A historical perspective, drawn from the Ordnance Gazetteer of Scotland: A Survey of Scottish Topography, Statistical, Biographical and Historical, edited by Francis H. Groome and originally published in parts by Thomas C. Jack, Grange Publishing Works, Edinburgh between 1882 and 1885.

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Tarland, a village and a parish of Aberdeenshire. The village, lying, 440 feet above sea-level, on the left bank of Tarland Burn, is 5½ miles NNW of Aboyne station, 16 SW of Aboyne, and 31 W of Aberdeen, under which it has a post office, with money order, savings' bank, and telegraph departments. A burgh of barony, it has also branches of the Union and Aberdeen Town and County Banks, two hotels, a cafe and reading-room, and fairs on 5 Jan. (if a Wednesday, otherwise on the preceding Wednesday), the second and the last Wednesday of Feb. o.s., the first Wednesday of May and the Wednesday after 26 May, the Friday after St Sairs (Wednesday after last Tuesday of June), the second Wednesday after first Tuesday of Oct. o. s., and 22 Nov. (if a Tuesday, otherwise on the Tuesday and Wednesday following). Pop. (1861) 316, (1871) 315, (1881) 374.

The parish, comprising the ancient parishes of Tarland and Migvie, consists of four separate portions, and has a total area of 271/6 square miles or 17, 381¼ acres.- The portion containing Tarland village is bounded N by Leochel and Cushnie, E and S by -Coull, and W by Logie-Coldstone. Its utmost length, from N to S, is 33/8 miles; its utmost breadth is 3¼ miles; and its area is 4719¼ acres. Tarland Burn drains it towards the river Dee; and its highest point is Sockaugh or Cushnie Hill (2032 feet), at the meeting-point of Tarland, Leochel, and Logie-Coldstone parishes.-The second portion, containing Migvie church, 33/8 miles WNW of Tarland village, is bounded N by Towie and on all other sides by Logie-Coldstone. Its utmost length, from NNW to SSE, is 25/8 miles; its breadth varies between 1 and 1¾ mile; and its area is 1969¾ acres. It likewise is drained towards the Dee by Tarland Burn, and its surface rises north-north-westward from 600 to 1500 feet. -The third or Deskry-side portion of Migvie, 7 miles NW of Tarland village, is bounded N by Glenbucket and Strathdon (detached), E by Towie, SE by Logie-Coldstone, and W and NW by Strathdon. Its utmost length, from N by E to S by W, is 33/8 miles; its breadth varies between 5 furlongs and 1¾ mile; and its area is 2398¾ acres. Deskry Water winds 5½ miles north-eastward, north-north-eastward, and west-south-westward-for 15/8 mile across the interior, but elsewhere along the Logie-Coldstone and Strathdon boundaries- till it falls into the Don, which itself winds 35/8 miles north-north-eastward and east-south-eastward along all the north-western and northern boundary. The surface here ranges in altitude between 750 and 1250 feet. -The fourth or Donside portion of Tarland, 13 miles WNW of Tarland village and 18 SSW of Rhynie, is bounded NW by Kirkmichael in Banffshire and on all other sides by Strathdon. Its utmost length, from WNW to ESE, is 6½ miles; its breadth varies between ½ mile and 41/8 miles; and its area is 8293¾ acres. Ernan Water runs 7¼ miles east-south-eastward to the Don, which here winds 51/8 miles east-north-eastward along all the southern boundary; and the surface rises west-north-westward from 1000 to 2553 feet. Granite is the predominant rock; and the soil of the arable lands is clayey or loamy. Scarce a vestige remains of Migvie Castle, a seat of the Earls of Mar, near Migvie church; but in the churchyard and on the Kirkhill are three sculptured stones. There is a Picts' house on Mill of Migvie farm, and another at Culsh; and several stone cists have been found on the farm of the Meadow; but a good many cairns and stone circles have been almost wholly removed. Mansions are Tarland Lodge, Tillypronie, Hopewell, Candacraig, Edinglassie, Skellater, and Inverernan (the last four all in the Donside portion of Tarland); and there is one estate with a gross rental of over £2000, besides 7 with a rental of between £390 and £625. Giving off its westernmost portion to Corgarff quoad sacra parish, Tarland and Migvie is in the presbytery of Kincardine O'Neil and the synod of Aberdeen; the living is worth £285 (16 chalders). Tarland church is a good Gothic structure, built in 1870 at a cost of £2300. Migvie church, built about 1777, contains 250 sittings, and is served on the afternoon of every second Sunday. There is a Free church of Tarland; and two public schools, Migvie and Tarland, with respective accommodation for 65 and 193 children, had (1884) an average attendance of 39 and 122, and grants of £31, 1s. 6d. and £107, 2s. Valuation (1860) £4539, (1885) £7262, 10s. Pop. (1801) 922, (1831) 1074, (1861) 1246, (1871) 1275, (18 81) 1173-, of whom 1051 were in the ecclesiastical parish.—Ord. Sur., shs. 76, 75, 1874-76.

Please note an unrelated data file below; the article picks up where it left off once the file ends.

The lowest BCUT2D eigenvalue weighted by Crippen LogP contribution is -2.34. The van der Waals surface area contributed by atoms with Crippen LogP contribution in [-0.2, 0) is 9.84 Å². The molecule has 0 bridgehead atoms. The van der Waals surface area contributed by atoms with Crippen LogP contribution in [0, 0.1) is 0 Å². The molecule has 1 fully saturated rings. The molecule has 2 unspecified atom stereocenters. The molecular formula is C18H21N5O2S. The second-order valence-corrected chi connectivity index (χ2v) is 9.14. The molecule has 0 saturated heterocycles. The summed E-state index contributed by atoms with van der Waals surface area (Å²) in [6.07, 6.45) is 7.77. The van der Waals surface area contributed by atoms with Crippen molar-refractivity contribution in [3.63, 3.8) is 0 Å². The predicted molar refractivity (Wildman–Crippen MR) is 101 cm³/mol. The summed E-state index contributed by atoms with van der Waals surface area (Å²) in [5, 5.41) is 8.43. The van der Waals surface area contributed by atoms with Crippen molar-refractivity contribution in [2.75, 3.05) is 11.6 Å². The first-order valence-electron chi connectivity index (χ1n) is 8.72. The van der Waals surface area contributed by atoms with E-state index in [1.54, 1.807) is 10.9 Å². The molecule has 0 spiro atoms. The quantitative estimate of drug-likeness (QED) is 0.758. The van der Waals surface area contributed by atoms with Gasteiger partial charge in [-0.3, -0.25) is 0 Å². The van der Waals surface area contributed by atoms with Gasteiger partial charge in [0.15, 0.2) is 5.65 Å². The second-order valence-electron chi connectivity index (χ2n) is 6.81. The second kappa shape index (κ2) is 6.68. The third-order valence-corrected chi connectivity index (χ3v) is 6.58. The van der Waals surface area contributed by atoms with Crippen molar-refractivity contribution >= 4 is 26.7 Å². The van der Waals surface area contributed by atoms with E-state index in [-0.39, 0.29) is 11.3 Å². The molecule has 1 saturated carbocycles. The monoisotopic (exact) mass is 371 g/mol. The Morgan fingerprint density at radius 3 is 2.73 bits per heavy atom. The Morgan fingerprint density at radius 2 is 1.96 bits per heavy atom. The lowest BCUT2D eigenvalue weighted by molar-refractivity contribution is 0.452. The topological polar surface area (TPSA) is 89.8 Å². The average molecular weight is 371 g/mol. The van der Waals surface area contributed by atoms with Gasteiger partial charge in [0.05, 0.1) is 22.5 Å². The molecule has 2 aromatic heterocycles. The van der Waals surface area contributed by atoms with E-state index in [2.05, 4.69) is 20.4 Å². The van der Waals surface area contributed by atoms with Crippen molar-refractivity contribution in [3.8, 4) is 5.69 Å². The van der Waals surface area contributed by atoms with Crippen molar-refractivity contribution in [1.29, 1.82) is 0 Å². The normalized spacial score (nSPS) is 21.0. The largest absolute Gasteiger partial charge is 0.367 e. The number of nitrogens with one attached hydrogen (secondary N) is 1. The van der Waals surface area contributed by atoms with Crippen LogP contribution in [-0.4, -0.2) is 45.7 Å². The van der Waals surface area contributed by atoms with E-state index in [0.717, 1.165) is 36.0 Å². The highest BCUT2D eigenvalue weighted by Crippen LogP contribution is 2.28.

An accompanying 19th C. Ordnance Survey map is available, or use the map tab to the right of this page.

Note: This text has been made available using a process of scanning and optical character recognition. Despite manual checking, some typographical errors may remain. Please remember this description dates from the 1880s; names may have changed, administrative divisions will certainly be different and there are known to be occasional errors of fact in the original text, which we have not corrected because we wish to maintain its integrity. This information is provided subject to our standard disclaimer

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